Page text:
How to save the green grass of home

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The Independent Culture
While the housing shortage worsens, empty properties are being left to fall into disrepair. Paul Gosling looks at the case for VAT reforms which would make restoration of existing properties more viable and save our green belt land from over-development

A quirk in taxation law is leading to homes unnecessarily being built on green belt land. At least one million homes are lying empty, partly because renovating derelict properties, which are subject to full rated VAT, can cost more than building new homes, which are free of VAT.

The Empty Homes Agency, a quango, has asked governments for the last two years to harmonise VAT at 5 per cent for new homes and for refurbishment. An estimated 4 to 5 and a half million new homes are needed to meet the growing demand for housing, and it is generally accepted that only an imaginative use of so-called brown-field sites - derelict land - will save green belt land from major erosion.

But Bob Lawrence, chief executive of the Agency, says: "We can knock a million off that number if there is reform of VAT. In most cases a builder will prefer to demolish and re-build, or build on green land, because it is cheaper."

Among those supporting the proposal for VAT harmonisation is planning and regeneration pressure group, the Civic Trust. Director Mike Gwilliam says: "We need to make better use of resources in towns and cities, bringing people back into some of those areas and making them sustainable. Ideally we would like there to be a zero rate of VAT for conversions of redundant buildings." The Chartered Institute of Housing and the Council for the Protection of Rural England also back VAT changes.

The Civic Trust wants the Government to go further by introducing fiscal penalties on new building in green belt areas. It says that the high costs of cleaning often heavily polluted inner city sites should be balanced by a new greenfield levy of at least 10 per cent.

The building industry says that European Union rules prevent reducing the VAT rate on conversions, but research conducted by the Royal Institute of Chartered Surveyors has concluded that it is possible. RICS says that provided the rate reduction was part of a social housing policy then the Government would be permitted to cut the VAT rate. It adds that the existing disparity in VAT is a major factor in encouraging new building, rather than using existing empty properties.

At the last count conducted by the Empty Homes Agency it found there were 765,000 empty homes in England, with one in three empty for more than a year and in a state of worsening disrepair. A further 800,000 vacant properties were identified that could be adapted for use for housing - including hotels, hostels, nursing homes and some low-rise office blocks. The Living Over The Shop campaign says another half a million homes could be created out of rooms lying empty above shops.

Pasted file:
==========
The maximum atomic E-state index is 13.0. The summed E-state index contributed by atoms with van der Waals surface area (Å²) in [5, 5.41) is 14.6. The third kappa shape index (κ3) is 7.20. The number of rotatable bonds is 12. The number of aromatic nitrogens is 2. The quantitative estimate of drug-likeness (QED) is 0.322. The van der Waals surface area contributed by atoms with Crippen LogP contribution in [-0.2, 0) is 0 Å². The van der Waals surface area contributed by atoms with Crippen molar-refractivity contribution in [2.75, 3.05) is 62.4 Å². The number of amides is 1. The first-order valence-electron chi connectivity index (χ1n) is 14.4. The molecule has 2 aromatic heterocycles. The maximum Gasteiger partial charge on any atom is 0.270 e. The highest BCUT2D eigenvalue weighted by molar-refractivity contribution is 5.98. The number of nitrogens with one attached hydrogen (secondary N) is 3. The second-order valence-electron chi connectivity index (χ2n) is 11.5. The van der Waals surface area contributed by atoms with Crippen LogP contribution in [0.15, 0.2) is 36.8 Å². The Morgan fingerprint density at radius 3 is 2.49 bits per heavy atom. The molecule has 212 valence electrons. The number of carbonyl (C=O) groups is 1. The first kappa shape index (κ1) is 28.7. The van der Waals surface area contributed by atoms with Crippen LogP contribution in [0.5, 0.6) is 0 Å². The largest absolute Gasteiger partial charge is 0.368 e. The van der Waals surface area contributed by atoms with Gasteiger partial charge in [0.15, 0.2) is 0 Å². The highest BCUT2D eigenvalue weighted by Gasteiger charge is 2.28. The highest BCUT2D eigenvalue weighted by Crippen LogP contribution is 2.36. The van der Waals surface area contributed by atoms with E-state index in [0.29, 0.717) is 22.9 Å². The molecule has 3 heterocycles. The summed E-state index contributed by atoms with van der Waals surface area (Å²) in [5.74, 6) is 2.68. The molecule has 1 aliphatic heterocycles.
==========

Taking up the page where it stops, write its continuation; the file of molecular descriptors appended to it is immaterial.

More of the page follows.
Some councils, such as Reading, now see using these vacant properties as the only way they can meet their need for new housing, without an unacceptable encroachment into green belt land. Reading has spent pounds 6 million in the last five years on this strategy - pounds 1 million of which went in VAT payments. The council has created 430 homes during this period, but says it could have provided a further 70 if VAT had not been payable at full rate.

Nottingham City Council has asked its staff and the public to report empty homes, allowing it to offer owners grants to bring properties back into use, with the threat of compulsory purchase orders (CPOs) if they fail to do so. Out of 328 properties so far dealt with, in only 32 cases did the council need to actually use CPO action. Where Nottingham has bought the empty properties they have been re-sold to housing associations, with the council nominating tenants.

St Edmundsbury council in Suffolk has an empty homes strategy, which aims to bring 50 properties a year back into use, at a cost of pounds 2.5m. One old Inland Revenue office block that had lay derelict for 12 years has now been converted into 22 flats. It also contributed pounds 2m towards converting a Victorian school, disused for eight years, into a foyer bringing together accommodation for 52 homeless people, training, a cyber-cafe with Internet facilities and a community radio station. The council is spending a further pounds 250,000 annually to convert empty rooms over shops into flats, helping repopulate the centre of its urban and village areas.

The House Builders Federation is appalled by proposals for harmonisation of VAT on new build and refurbished properties. David Moat, spokesman for the Federation, says: "Neither we nor the Government accept that to slow down the building of new homes is a viable option. The Government has given us an explicit confirmation that new homes will be zero rated for the foreseeable future. Over 50 per cent of new homes are built in urban areas. Builders do not want to build in the countryside."

Customs & Excise says that any decision on VAT rates will not be announced before the Budget. Its spokeswoman added that it was aware of what the House Builders Federation was saying on the matter, but could not make a comment.

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